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2/27, 2003





Speeding up E. coli testing
25/02/03 - BioControl has introduced a new system designed to help companies test for E. coli O157:H7 in just a fraction of the time offered by other testing methods.The EHEC8 system is said to cut the total testing time for raw beef from 24 hours to less than nine, and was developed to help US beef processors meet new standards set by the USDA regarding the contamination of beef with E. coli.
BioControl claims that the new medium is a significant advancement because it shortens the enrichment time from the 16-24 hours required by other methods to just eight hours. This allows the product to be released up to two days earlier.

The system includes a single eight hour enrichment, using BioControl¡¯s proprietary EHEC8 medium, and either of its E. coli tests: VIP for EHEC or Assurance EHEC EIA. In addition to getting product to market faster, the EHEC8 System has also be approved by the US authorities as an official method for the detection of E. coli in raw and cooked beef, allowing beef processors to feel comfortable, knowing that it has been extensively tested and validated by independent laboratories, BioControl claimed.

This approval came after a collaborative study conducted among 30 laboratories representing government as well as private industry in the US and Canada. The results, claims BioControl, demonstrated that the EHEC8 medium used with either VIP for EHEC or Assurance EHEC EIA was equivalent to the USDA official procedure.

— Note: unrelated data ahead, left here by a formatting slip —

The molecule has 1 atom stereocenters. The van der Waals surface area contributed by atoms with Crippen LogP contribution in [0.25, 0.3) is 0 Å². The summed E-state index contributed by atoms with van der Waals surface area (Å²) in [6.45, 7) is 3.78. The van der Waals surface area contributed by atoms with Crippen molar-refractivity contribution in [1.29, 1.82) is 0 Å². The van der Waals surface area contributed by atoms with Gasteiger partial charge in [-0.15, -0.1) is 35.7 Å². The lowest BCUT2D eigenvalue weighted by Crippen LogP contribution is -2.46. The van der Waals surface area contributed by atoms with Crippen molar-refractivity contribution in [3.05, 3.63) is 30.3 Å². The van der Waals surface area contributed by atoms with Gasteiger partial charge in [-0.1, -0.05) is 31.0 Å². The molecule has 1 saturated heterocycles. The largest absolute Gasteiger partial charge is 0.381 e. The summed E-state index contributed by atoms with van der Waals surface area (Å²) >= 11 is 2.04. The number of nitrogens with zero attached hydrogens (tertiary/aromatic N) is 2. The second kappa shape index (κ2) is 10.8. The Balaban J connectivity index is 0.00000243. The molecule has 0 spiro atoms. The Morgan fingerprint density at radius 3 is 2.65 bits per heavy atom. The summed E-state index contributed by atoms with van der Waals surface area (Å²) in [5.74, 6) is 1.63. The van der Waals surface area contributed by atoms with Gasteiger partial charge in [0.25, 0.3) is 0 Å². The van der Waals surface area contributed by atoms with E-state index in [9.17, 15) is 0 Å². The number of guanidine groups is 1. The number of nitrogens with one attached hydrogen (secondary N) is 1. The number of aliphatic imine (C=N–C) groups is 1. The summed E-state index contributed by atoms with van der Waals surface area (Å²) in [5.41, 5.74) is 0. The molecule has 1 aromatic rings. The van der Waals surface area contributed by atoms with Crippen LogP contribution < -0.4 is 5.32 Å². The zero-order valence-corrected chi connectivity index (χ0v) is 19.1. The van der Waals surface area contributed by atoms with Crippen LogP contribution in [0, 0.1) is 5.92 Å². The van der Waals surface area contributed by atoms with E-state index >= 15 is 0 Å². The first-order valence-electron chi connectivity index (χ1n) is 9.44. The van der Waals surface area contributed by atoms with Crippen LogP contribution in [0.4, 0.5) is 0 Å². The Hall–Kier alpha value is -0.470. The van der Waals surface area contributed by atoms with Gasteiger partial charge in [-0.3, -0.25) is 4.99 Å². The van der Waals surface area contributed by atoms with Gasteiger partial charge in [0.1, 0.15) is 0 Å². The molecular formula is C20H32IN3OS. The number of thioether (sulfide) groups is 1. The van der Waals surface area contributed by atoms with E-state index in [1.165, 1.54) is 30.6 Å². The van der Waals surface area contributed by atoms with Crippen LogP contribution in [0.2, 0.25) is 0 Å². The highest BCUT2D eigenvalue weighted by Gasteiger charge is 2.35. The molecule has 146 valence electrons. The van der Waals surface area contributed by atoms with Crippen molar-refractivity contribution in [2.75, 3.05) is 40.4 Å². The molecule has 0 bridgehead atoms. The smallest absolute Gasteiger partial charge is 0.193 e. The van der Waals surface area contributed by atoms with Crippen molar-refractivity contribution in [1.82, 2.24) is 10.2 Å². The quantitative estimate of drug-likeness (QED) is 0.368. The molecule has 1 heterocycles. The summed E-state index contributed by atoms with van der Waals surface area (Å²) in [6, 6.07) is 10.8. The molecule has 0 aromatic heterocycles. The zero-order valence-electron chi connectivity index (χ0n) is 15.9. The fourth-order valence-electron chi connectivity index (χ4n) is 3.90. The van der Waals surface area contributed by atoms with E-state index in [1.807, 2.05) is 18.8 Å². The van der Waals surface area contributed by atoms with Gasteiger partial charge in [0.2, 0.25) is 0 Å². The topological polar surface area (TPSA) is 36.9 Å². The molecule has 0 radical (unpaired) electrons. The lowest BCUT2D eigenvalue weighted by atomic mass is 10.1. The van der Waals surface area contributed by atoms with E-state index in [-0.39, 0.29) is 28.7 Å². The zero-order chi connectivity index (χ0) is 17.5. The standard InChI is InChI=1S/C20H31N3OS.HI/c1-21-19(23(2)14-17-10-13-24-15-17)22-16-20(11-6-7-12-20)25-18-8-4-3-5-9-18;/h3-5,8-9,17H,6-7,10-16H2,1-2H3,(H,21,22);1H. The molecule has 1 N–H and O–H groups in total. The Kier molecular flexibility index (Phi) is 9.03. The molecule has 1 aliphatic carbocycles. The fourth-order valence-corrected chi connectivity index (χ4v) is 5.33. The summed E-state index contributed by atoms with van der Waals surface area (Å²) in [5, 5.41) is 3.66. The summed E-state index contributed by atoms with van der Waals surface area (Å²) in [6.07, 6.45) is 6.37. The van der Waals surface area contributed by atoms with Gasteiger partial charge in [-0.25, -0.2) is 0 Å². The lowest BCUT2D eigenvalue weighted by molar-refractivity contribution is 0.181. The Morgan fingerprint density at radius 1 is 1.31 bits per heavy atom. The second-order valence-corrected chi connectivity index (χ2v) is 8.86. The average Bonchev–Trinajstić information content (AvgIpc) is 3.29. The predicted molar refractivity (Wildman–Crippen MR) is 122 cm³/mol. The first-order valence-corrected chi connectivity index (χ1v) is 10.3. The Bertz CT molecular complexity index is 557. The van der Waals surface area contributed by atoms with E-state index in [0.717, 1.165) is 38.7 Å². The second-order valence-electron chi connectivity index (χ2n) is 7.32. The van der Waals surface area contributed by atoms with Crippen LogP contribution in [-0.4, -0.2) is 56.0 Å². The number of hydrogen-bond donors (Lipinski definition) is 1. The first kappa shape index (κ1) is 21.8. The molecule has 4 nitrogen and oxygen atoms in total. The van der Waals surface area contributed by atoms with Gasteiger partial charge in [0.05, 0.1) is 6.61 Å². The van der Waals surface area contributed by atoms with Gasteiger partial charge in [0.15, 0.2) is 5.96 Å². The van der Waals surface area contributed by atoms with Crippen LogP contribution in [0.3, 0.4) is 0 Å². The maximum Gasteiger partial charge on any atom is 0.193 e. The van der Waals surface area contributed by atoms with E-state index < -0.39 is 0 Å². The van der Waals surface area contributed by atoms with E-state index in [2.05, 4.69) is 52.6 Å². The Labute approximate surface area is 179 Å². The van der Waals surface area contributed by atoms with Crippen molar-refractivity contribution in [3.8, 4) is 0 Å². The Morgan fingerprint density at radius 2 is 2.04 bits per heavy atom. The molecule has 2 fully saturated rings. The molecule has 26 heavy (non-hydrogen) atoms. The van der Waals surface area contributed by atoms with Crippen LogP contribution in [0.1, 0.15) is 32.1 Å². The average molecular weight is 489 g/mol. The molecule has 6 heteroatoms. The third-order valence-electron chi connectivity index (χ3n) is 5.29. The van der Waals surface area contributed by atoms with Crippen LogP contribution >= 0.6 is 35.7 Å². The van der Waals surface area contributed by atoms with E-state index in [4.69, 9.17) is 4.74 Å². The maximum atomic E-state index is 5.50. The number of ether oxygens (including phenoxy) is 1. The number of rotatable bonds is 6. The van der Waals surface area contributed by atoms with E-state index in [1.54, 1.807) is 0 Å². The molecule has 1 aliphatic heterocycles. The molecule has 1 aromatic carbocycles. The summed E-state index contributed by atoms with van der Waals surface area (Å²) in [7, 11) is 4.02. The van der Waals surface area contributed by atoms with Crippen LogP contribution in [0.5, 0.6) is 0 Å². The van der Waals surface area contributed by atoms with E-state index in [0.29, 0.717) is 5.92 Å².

¡°Flexibility is the key to this system,¡± said Philip Feldsine, president and CEO of BioControl. ¡°We feel that providing a fast medium that can be used with either of our popular tests for E. coli O157:H7 is a step into the future.¡± The EHEC8 System for raw or cooked beef is a fast, flexible system that increases productivity with its one-step enrichment and short turnaround time. The EHEC8 medium is complete - no expensive antibiotics or additives are necessary - making it very cost-effective, the company claims.

BioControl¡¯s food safety test kits are used byprocessors, independent and government laboratories worldwide for hygiene monitoring, quality assurance and pathogen testing.

New Sponsor

FDA: Nutritious Foods May Have Carcinogen
source from (Associated Press)
BELTSVILLE, Md.- French fries and potato chips have been dubbed villains when it comes to a possibly cancer-causing substance, but Americans get a lot of the chemical from everyday nutritious staples, government scientists said Monday.